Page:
As this all might suggest, hands with middle cards like 6-7-8-9 or 7-7-8-8 should be avoided as they will hardly ever scoop, since the cards that help them will usually also make a low possible. However, high-only hands are of more debatable worth in Omaha Hi-Lo and are frequently a subject poker experts disagree on. What isn’t in doubt, though, is that only being able to win the high from the outset is a major disadvantage in a Hi-Lo game. Consequently you should look to play high cards when in position or in cheap multi-way pots, and only continue if you hit a very favourable high flop. Also, whereas in pot-limit Omaha all sorts of combinations are playable, in limit Omaha Hi-Lo, when you’ve got no draw to the low, you need to have a much stronger high hand, so only premium groupings like A-A-K-Q or K-Q-J-10 double-suited should be considered.

Aggression pays

After finding playable starting hands your next decision will be whether to limp or raise preflop, which will depend on a variety of factors (although you should note that in Omaha Hi- Lo many players prefer to limp with most hands in order to see cheap flops and keep their variance down). However, providing you don’t mind the ride, raising most hands you intend to play, at least when you open the betting, has a number of advantages over and above other games – namely that in Omaha Hi-Lo winning the blinds uncontested is a good result as so many pots are split, and it makes you harder to read than a player who only raises with A-A or A-2 combinations and limps with other hands. When there are already limpers or raisers in a pot, you can revert to a more straightforward game and simply raise with strong hands and limp with speculative ones. Multitude of options

In Omaha Hi-Lo the flop is the key moment and can make an average hand or break a great one. The permutations for how your starting cards can match up with it are almost incalculable, although in simple terms you should be aiming for the nuts (or draws to the nuts) in one direction with some kind of shot in the other, and if you’re getting odds of 10/1 or better on the flop you may even take a card with good back-door draws to see what develops. Turn and river play follow on from your flop aims in a similar manner, though remember that when you face a single bet on the river in a large pot you should often call with very little in the hope of winning half.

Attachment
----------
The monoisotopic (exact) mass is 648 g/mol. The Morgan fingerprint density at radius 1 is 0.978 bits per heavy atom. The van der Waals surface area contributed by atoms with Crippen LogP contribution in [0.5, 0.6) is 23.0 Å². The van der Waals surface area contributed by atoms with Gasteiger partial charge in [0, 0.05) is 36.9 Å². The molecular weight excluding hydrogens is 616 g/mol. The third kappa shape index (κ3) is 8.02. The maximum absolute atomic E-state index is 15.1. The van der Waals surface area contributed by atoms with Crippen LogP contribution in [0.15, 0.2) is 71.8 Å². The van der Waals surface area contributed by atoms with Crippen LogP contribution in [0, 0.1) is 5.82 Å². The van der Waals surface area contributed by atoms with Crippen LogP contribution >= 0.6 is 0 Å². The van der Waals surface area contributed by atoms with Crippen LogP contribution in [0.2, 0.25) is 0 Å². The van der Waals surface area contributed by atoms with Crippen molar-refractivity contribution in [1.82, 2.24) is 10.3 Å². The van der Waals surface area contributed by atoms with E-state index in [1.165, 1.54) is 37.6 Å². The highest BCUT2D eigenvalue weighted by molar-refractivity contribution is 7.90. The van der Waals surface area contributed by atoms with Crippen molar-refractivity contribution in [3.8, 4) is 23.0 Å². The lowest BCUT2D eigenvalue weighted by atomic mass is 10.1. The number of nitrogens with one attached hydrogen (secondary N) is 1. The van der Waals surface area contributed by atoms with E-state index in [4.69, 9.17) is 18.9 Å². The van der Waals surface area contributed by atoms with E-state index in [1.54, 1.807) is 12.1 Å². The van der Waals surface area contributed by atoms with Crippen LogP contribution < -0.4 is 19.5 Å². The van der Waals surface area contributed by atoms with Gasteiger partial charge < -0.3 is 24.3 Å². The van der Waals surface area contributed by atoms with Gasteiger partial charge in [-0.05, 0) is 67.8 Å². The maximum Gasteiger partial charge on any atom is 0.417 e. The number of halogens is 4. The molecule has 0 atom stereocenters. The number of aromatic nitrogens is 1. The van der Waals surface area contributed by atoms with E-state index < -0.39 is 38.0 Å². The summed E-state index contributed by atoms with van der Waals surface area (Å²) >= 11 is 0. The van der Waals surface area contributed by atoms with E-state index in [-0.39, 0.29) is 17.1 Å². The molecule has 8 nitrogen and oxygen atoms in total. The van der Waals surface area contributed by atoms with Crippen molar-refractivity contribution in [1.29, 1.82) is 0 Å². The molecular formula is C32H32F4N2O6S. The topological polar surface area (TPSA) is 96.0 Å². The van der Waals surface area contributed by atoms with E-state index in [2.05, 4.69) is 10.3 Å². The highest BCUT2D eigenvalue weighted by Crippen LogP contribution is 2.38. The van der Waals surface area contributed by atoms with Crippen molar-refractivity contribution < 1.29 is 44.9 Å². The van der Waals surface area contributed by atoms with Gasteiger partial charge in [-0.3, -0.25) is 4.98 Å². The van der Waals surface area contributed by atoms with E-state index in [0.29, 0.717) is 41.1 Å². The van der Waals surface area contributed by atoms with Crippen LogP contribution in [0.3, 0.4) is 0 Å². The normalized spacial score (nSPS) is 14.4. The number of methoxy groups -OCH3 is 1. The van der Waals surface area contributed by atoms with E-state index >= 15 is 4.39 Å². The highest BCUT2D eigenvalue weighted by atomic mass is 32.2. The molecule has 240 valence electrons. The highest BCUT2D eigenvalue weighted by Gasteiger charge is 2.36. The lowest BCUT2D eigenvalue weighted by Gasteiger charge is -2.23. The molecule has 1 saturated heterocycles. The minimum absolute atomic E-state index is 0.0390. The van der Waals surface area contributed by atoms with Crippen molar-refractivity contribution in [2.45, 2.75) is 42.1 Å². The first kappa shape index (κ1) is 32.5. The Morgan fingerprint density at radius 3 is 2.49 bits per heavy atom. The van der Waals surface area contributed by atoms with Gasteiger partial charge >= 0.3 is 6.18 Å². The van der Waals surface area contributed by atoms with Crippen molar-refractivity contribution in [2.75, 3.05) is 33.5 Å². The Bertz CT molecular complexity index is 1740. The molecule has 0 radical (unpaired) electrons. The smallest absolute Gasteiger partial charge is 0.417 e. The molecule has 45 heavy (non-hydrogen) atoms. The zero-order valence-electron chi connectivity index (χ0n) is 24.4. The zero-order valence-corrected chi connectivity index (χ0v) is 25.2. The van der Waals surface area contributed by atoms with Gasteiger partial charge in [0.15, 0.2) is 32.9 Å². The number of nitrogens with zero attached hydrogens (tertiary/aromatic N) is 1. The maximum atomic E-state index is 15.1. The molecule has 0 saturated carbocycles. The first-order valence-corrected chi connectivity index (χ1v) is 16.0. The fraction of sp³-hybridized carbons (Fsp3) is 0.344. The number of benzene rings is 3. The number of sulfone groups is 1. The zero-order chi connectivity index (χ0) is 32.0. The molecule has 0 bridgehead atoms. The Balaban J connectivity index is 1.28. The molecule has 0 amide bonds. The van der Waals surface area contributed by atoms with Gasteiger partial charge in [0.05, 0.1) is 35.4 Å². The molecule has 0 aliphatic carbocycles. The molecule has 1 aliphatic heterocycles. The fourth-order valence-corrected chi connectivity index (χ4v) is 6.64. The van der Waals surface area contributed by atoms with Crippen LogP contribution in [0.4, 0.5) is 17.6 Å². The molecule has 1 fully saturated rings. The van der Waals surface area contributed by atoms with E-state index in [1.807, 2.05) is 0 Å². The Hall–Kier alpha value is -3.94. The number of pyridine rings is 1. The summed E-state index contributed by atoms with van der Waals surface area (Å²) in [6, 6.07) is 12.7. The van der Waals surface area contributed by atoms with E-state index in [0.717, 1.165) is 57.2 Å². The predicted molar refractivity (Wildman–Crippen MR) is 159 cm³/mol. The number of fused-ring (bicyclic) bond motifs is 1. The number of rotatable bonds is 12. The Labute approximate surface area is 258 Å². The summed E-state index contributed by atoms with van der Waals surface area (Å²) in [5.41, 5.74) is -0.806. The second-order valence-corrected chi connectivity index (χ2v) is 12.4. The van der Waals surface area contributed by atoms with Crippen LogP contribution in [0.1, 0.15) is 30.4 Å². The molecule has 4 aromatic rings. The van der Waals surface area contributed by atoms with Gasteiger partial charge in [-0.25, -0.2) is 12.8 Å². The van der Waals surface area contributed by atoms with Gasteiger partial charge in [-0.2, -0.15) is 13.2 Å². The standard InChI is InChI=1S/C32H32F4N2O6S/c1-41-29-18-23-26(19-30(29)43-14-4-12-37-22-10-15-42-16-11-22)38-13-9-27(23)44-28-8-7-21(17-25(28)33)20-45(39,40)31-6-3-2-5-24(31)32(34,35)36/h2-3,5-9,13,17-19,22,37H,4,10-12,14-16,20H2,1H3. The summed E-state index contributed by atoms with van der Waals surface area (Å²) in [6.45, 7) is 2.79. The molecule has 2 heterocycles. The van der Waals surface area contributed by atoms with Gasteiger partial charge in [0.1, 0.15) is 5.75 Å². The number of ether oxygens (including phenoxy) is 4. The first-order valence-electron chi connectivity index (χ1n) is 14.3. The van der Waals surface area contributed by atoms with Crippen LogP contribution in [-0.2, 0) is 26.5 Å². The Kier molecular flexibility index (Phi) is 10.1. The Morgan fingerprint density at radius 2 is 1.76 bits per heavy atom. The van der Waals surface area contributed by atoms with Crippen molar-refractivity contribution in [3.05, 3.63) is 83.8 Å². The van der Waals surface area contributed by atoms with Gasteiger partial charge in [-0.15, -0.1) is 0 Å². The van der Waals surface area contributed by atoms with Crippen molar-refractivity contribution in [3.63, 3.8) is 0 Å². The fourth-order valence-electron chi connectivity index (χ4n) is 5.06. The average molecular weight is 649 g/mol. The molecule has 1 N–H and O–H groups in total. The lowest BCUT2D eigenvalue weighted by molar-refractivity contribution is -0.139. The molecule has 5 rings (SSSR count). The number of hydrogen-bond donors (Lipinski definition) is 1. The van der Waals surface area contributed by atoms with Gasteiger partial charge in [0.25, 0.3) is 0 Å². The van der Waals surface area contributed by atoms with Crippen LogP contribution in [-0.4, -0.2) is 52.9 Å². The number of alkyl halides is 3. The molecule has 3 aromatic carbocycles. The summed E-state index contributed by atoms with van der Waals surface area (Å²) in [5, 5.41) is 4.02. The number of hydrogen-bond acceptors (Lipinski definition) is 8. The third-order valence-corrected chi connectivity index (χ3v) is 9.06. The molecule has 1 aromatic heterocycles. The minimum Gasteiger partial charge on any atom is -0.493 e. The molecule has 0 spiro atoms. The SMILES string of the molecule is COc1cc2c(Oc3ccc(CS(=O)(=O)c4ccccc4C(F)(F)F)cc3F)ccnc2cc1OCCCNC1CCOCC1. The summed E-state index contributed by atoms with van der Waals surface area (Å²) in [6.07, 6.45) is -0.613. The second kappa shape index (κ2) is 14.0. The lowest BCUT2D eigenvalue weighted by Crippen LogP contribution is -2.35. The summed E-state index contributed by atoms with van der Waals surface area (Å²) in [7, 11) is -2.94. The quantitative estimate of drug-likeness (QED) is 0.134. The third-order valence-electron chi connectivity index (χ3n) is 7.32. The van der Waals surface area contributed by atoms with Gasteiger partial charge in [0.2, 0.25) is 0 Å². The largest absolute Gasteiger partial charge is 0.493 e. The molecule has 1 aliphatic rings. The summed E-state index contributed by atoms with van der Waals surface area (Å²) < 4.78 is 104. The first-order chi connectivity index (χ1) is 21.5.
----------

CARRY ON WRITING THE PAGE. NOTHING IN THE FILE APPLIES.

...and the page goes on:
Throughout the hand you should also try to work out from the betting what your opponents have and whether you want to fold, escalate the betting, hang back, trap or check-raise accordingly. Most of this will be routine to even beginner poker players, but in Omaha Hi-Lo there are a few quirks. For example, betting aggressively with only the nut low in a multiway pot is rarely a good idea as, if other people have it too, you may get quartered (win half a split pot) or worse. However, you shouldn’t mind escalating the betting with a strong two-way draw, or if you have the nut low and counterfeit protection plus any chance at the high.

A final thing to remember is that hand reading is also easier in Omaha Hi-Lo than in other games as there’s less tendency to bluff or for players to check-raise, unless they’re very good or very bad. For this reason, if a solid player leads out the betting on a high-only board, you can be fairly sure he has the nuts or close to it. Similarly, if he’s escalating the betting when the low is out he’ll usually have the nuts with additional outs, so you can just fold and wait for a better spot. In Omaha Hi-Lo, patience is a virtue…